Almost every employee on H-1B wants their employer to start the green card process for them as soon as possible.
However, when does an employer actually need to start the process to ensure that their employee can continue to work past the 6-year H-1B limit?
In order to be eligible to extend the H-1B beyond 6 years an employee needs to meet one of the following criteria under the American Competitiveness in the 21st Century Act (AC21):
- 365 days or more have passed since the filing of the employee’s Labor Certification (PERM filing), I-140 or employment-based I-485; or
- Employee has an I-140 approval and is not able to file to adjust status to that of a permanent resident (based on their current priority date).
Based on the 365 days rule an employee is entitled to a 1-year extension of their H-1B.
Based on an I-140 approval, an employee is entitled to a 3-year extension of their H-1B.
Ideally, you want to be able to obtain a 3-year extension for your employee which requires you to have sufficient time to obtain an I-140 and then file the H-1B extension.
At the time of writing this article the processing times for the green card process look as follows:
PERM recruitment and Prevailing wage determination
While the PERM recruitment itself only lasts about 30 days it takes 6 months to obtain a wage determination from the Department of Labor. If the wage comes back at a different level than originally anticipated, it will be necessary to re-post the recruitment (assuming this was done prior to the employer receiving the wage) which lists the offered wage. This is usually just the internal posting unless the employer includes the wage on their website postings. The internal posting would have to be re-posted for 15 consecutive business days and then the employer would have to wait 30 days before filing the PERM.
Based on a 6-month processing time for the wage determination plus say another 2 months for re-posting the internal posting you need to allow 8 months for this part of the process.
Once the ETA 90890 form is filed with the Department of Labor it usually takes 6 months to be certified. However, those unlucky cases that get selected for an audit can take up to 11 months, so you need to factor in 11 months for this part of the process. Unfortunately, there is no way to expedite the adjudication of the PERM.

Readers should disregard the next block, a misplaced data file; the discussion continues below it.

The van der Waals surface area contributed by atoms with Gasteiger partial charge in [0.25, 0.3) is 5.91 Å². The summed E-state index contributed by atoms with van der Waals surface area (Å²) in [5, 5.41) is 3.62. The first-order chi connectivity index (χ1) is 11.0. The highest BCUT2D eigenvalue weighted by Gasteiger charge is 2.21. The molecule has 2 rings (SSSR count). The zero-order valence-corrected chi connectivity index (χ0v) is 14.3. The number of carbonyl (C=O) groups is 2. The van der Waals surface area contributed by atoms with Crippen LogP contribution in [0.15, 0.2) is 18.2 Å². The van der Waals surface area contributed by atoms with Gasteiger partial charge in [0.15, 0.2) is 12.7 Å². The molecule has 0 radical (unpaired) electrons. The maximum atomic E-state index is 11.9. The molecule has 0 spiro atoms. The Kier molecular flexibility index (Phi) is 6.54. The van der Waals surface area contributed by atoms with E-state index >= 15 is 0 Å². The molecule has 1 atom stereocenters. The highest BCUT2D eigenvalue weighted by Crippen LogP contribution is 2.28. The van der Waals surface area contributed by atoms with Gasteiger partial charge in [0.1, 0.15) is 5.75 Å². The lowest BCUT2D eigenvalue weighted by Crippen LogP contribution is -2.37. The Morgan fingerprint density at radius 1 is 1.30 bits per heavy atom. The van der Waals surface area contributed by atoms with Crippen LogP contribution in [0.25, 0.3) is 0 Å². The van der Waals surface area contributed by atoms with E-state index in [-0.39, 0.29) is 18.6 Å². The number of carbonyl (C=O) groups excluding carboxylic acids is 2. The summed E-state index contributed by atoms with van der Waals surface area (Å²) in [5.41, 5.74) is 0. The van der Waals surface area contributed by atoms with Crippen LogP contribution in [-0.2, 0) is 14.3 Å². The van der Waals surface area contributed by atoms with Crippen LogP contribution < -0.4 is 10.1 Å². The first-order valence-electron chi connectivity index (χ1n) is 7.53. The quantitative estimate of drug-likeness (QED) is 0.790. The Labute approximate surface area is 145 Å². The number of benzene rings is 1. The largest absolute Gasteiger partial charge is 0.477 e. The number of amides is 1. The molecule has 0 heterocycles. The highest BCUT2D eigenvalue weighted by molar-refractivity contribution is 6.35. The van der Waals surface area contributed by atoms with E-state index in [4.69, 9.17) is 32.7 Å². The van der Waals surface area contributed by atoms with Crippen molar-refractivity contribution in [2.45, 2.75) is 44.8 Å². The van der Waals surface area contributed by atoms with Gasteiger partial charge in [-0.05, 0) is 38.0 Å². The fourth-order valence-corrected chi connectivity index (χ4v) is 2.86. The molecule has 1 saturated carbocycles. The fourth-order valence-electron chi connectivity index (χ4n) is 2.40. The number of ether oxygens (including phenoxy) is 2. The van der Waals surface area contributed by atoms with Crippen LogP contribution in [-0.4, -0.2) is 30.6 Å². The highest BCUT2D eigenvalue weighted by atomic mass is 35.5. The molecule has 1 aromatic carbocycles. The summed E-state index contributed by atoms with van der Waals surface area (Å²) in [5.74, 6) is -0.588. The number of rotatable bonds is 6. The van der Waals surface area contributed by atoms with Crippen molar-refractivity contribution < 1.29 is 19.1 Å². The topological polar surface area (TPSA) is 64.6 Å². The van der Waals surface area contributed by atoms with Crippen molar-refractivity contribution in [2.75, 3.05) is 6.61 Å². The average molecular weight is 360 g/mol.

Once the PERM has been certified the I-140 can be filed. Because the I-140 qualifies for premium processing this petition can be approved in as little as 2 weeks. If USCIS challenges the I-140 and issues a Request for Evidence approval could take up to 2-3 months. It is recommended to allow 3 months for this part of the process.
Overall processing times
In the worst-case scenario obtaining PERM and I-140 approval could take 22 months in total (8 months + 11 months + 3 months). This means starting the PERM process by the employee’s 4thanniversary. This would give you 24 months to get the PERM and I-140 approved, leaving enough time to file an H-1B extension requesting 3 years.
Is it too late for my employer to start the PERM process if have completed 4.5 years on H-1B?
It’s never too late to start the PERM process, but in certain circumstances, the beneficiary may be forced to spend some time outside of the US before they can return in H-1B status.
However, the timeframes given above represent the worst-case scenario. In most cases, the recruitment can be carried out while the wage is in process. The wage determination comes back at the level expected and we file the PERM at the 6-month mark. The PERM gets approved without an audit after 6 months and the I-140 is approved after 2 weeks without an RFE.
While most cases can be completed in 12-13 months to avoid gaps in your employee’s employment it is recommended to start the PERM process by the 4th anniversary.
If you have questions related to the above, please contact PLG Partner firstname.lastname@example.org.